It’s like she’s four women in one — and loves them all equally.
A fitness influencer shared four photos of herself taken within 24 hours to show how drastically different her figure can look throughout the day.
Adriana Blanc, 24, is a women’s mental health and physical strength coach with some 100,000 followers on Instagram.
She recently shared a post with four selfies taken just hours apart. In each snap, her small figure fluctuates — almost appearing as four different bodies.
“An image is a nanosecond snapshot of our existence, are often from an angle we would never seen ourselves from and that feel unfamiliar to use,” Blanc wrote in the post.
The first photo shows her wearing a pink bikini indoors. She then shows herself later that morning at the beach posing in the same bathing suit looking toned.
At midday she’s seen in a fitting room in her underwear looking more filled out and then again that afternoon looking ripped after filming a workout.
In the refreshingly authentic post, the personal trainer explained that seeing photos of yourself can be “reality-warping” as they are usually taken under specific angles, lighting, camera lenses, expressions or movements.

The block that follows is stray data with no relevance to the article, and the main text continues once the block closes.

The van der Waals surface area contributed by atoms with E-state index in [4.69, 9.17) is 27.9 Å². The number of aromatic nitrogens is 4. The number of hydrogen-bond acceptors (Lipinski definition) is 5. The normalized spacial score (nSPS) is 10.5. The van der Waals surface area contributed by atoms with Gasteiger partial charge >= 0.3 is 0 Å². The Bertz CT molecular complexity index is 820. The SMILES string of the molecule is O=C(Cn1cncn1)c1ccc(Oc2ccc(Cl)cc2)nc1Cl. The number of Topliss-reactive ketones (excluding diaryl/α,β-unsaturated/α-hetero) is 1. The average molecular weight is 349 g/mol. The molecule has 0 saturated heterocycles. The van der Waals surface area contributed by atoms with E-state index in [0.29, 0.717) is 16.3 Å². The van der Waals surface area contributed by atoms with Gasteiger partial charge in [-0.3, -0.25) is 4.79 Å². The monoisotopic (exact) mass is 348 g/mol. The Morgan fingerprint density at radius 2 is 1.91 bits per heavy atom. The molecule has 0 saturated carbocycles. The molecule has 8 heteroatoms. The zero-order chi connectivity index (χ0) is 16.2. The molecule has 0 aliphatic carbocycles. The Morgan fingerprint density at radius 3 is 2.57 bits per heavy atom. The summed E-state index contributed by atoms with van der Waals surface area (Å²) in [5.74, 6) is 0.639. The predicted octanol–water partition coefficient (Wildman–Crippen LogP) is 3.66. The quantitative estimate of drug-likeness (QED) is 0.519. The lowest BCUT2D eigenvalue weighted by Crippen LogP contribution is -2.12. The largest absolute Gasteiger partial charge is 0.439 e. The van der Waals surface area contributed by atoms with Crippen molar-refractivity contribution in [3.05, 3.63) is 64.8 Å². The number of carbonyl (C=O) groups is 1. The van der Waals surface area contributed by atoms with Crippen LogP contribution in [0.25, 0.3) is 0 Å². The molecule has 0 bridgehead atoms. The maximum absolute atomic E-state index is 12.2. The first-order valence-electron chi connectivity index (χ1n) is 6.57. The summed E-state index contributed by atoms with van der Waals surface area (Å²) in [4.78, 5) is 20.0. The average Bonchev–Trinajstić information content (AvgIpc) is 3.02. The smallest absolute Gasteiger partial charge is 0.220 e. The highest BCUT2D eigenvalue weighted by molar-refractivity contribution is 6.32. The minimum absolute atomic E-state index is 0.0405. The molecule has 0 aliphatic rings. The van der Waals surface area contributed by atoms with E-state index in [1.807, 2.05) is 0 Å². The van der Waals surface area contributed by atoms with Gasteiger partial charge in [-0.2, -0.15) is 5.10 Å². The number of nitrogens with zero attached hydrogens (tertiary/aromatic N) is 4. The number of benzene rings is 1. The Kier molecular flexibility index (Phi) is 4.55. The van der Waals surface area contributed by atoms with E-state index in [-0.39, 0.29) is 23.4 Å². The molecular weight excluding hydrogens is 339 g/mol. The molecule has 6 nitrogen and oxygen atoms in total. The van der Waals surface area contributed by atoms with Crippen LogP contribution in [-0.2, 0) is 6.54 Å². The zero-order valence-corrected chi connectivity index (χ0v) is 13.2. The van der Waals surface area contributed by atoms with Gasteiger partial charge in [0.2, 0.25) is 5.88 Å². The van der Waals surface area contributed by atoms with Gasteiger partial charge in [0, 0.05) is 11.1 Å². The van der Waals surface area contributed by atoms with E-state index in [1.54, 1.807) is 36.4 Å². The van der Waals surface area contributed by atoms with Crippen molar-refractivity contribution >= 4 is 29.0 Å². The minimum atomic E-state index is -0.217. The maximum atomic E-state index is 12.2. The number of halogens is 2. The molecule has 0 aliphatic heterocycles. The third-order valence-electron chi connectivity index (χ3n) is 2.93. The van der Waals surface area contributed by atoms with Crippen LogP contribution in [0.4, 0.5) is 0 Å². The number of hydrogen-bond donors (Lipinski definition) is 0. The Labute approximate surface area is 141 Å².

“In the morning the natural light comes from ‘below’ (sun rising) and in a changing room the light comes harshly from above, accentuating my hair highlights,” she pointed out.
She shares that she used to avoid being in photos, feel frustration and shame or edit her pictures when she didn’t like her body, but has since learned to look at photos with neutrality — although she does note that she fits the small-bodied beauty standard.
Blanc explained that she was able to overcome these all too common thoughts of body dysmorphia by changing her mindset and using the photos as tools to normalize her ever changing appearance.
“Rejecting your appearance has consistently led to unfulfilled moments in life such as avoiding things you really want to do,” she wrote. “Normalizing your own appearance will help your body image and relationship with yourself more than ‘insta vs reality’ post ever will.”
Countless studies have linked the increase of body dysmorphia with the rise of social media and some influencers and young women like Blanc are trying to fight back with authenticity.
Blanc has challenged her followers: “So next time you’re confronted with an image that makes you doubt yourself, ask: Can I practice viewing this as an opportunity to normalize my own appearance?”